This tutorial was written by the amazing Jonathan Lampel and appeared in issue 96 of 3D Artist
This tutorial will provide an overview of the process of creating an armoured sci-fi character and rendering him out in an action pose. It is intended to show how to approach such a project, and how to get past the major obstacles that are typically encountered while doing so. There are shortcuts and tips mentioned along the way to help speed up your workflow and to reduce the time you spend on what could otherwise be very tedious tasks. We will be using Blender as the main 3D package, along with Substance Painter for texturing and Photoshop for extra colour correction at the end.
Step 01 – Define the idea
You have probably heard the Zig Ziglar quote “If you aim for nothing, you’ll hit it every time” often enough, but have you noticed how much it applies to art? If you do not have the skill of picturing images with absolute clarity in your head, your artwork will likely turn out a little messy if a little planning doesn’t happen first. Try to have a specific goal in mind before even opening a 3D program. In this case, that meant sketching out the armour design for a sci-fi soldier. The goal is for him to look both lean and strong, so use sharp angles to define the major anatomical features and smooth curves for the details. See if you can lay out the armour to reflect the human anatomy, so that it looks as natural as possible and allows for a wide range of motion. When sketching out rough concepts or storyboarding, try to keep things loose and fast rather than worry about them being perfect. After all, nobody else needs to see these, and you can always go back and clean them up later if you need to pitch an idea to a team. For this specific project, we are also taking inspiration from a piece that was done by Joe Chico, a concept artist at CG Cookie
Step 02 – Sculpt it out
The next step is to see how this idea translates into 3D. Start out with a simple stick figure with skin and subsurf modifiers in Blender. Then, apply the modifiers and go into sculpt mode to flesh out a basic human form. From there, we’ll use the Clay Strips brush with dynamic topology to get the basic shape of the armour. Once there is enough volume to work with, use the Polish and Crease brushes to define the flat surfaces and sharp lines of the armour. Always start big and work down to the details. If the overall shape looks off, adding detail is only going to solidify the problem and make it much harder to correct later. Just like with sketching, the first sculpting pass is loose with some gesture. One nice trick is to use the H key to hide parts of the mesh that you don’t want to work on at the moment.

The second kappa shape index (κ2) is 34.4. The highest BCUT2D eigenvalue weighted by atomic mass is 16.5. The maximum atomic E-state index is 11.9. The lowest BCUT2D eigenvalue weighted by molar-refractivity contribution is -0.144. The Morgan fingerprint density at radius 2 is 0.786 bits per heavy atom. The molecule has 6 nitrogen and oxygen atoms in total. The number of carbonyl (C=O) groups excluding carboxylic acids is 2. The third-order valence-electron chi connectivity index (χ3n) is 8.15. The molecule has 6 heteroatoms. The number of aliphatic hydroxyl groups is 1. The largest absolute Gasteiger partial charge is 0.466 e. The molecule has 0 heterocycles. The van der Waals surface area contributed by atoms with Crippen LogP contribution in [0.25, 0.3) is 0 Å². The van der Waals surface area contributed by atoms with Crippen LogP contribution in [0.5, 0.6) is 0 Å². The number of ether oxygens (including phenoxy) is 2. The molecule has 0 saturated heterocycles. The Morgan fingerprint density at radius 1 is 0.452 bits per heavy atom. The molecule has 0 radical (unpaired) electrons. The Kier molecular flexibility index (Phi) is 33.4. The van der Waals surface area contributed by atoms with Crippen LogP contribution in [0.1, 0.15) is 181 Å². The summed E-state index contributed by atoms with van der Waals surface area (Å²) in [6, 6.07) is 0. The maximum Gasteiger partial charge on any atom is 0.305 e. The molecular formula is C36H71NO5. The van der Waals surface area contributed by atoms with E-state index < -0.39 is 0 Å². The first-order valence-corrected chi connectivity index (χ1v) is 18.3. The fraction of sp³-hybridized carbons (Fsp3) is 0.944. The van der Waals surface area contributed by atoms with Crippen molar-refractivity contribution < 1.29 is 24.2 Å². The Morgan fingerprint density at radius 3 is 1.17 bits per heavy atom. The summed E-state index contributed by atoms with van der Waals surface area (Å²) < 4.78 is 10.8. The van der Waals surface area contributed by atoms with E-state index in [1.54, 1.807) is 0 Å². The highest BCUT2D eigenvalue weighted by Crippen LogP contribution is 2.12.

Step 03 – Retopologise the sculpt
Just like it’s best to start with large forms when sketching and sculpting, the same principle applies to retopology. Start with the large armoured pieces first and work your way down to the smaller pieces. In Blender, the fastest way to retopologise is to turn on surface snapping and Cmd/Ctrl+click to extrude new vertices or edges. Turning on Hidden Wire in the viewport shading options lets you see the surface underneath very clearly if you need the extra guidance. The add-ons F2 and RetopoFlow are fantastic for making the process of retopology easier, but for the most part it works just fine to stick to the basics for hard-surface objects like this. When modelling, try to define the correct edge loops first around the major features and then fill the spaces in between after. That way you have a clear flow going before having to worry about the less important geometry that connects the edge loops.
Step 04 – Rig the body
Blender’s Rigify add-on works well for rigging all kinds of humanoid characters. If you use it as a starting point for the soldier, he is able to pose decently right away. You should also do a lot of tweaking, however, because his armour should be stiff and each piece should only move with one or two bones and not stretch like rubber. A quick way to do this without having to meticulously weight-paint each part is to select Linked with Cmd/Ctrl+L and limit by material, then assign the vertices to the corresponding bone’s vertex group.
Step 05 – Unwrap the mesh
Since we already had the major edge loops defined in the retopology process, unwrapping this model is a cinch. Simply create seams along the natural edges of where the armour meets the suit underneath. The most tedious part is selecting all the right vertices, but that can be done quickly by first selecting one vertex or edge at one end, and then Cmd/Ctrl+selecting another at the other end. Blender calculates the shortest path between the two points and adds that to the current selection.